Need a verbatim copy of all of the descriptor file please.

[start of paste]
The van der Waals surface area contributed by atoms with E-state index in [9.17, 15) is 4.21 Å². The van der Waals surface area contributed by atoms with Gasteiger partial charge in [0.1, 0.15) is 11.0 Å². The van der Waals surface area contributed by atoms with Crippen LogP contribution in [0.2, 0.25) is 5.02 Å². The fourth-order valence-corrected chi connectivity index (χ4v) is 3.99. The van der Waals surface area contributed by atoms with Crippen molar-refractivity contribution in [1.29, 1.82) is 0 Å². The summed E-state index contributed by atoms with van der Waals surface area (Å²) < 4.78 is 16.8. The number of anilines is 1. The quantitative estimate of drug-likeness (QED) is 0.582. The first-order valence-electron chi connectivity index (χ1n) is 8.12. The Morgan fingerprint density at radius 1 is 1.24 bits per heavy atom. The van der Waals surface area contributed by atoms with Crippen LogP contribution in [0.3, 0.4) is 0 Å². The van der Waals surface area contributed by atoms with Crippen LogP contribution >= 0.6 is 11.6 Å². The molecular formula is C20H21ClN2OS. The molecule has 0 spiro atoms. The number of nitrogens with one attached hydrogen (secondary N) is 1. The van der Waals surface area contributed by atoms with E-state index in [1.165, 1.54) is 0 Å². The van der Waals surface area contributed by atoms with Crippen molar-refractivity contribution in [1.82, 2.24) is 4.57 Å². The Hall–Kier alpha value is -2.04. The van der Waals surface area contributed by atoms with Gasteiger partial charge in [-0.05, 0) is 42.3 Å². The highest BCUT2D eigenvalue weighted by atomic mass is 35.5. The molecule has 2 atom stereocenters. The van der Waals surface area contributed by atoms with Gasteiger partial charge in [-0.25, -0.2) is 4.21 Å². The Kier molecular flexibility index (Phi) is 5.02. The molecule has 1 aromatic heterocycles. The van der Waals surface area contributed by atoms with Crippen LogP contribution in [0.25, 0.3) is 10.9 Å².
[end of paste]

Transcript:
The van der Waals surface area contributed by atoms with E-state index in [9.17, 15) is 4.21 Å². The van der Waals surface area contributed by atoms with Gasteiger partial charge in [0.1, 0.15) is 11.0 Å². The van der Waals surface area contributed by atoms with Crippen LogP contribution in [0.2, 0.25) is 5.02 Å². The fourth-order valence-corrected chi connectivity index (χ4v) is 3.99. The van der Waals surface area contributed by atoms with Crippen molar-refractivity contribution in [1.29, 1.82) is 0 Å². The summed E-state index contributed by atoms with van der Waals surface area (Å²) < 4.78 is 16.8. The number of anilines is 1. The quantitative estimate of drug-likeness (QED) is 0.582. The first-order valence-electron chi connectivity index (χ1n) is 8.12. The Morgan fingerprint density at radius 1 is 1.24 bits per heavy atom. The van der Waals surface area contributed by atoms with Crippen LogP contribution in [0.3, 0.4) is 0 Å². The van der Waals surface area contributed by atoms with Crippen LogP contribution >= 0.6 is 11.6 Å². The molecular formula is C20H21ClN2OS. The molecule has 0 spiro atoms. The number of nitrogens with one attached hydrogen (secondary N) is 1. The van der Waals surface area contributed by atoms with E-state index in [1.165, 1.54) is 0 Å². The van der Waals surface area contributed by atoms with Crippen molar-refractivity contribution in [1.82, 2.24) is 4.57 Å². The Hall–Kier alpha value is -2.04. The van der Waals surface area contributed by atoms with Gasteiger partial charge in [-0.05, 0) is 42.3 Å². The highest BCUT2D eigenvalue weighted by atomic mass is 35.5. The molecule has 2 atom stereocenters. The van der Waals surface area contributed by atoms with Gasteiger partial charge in [-0.25, -0.2) is 4.21 Å². The Kier molecular flexibility index (Phi) is 5.02. The molecule has 1 aromatic heterocycles. The van der Waals surface area contributed by atoms with Crippen LogP contribution in [0.25, 0.3) is 10.9 Å².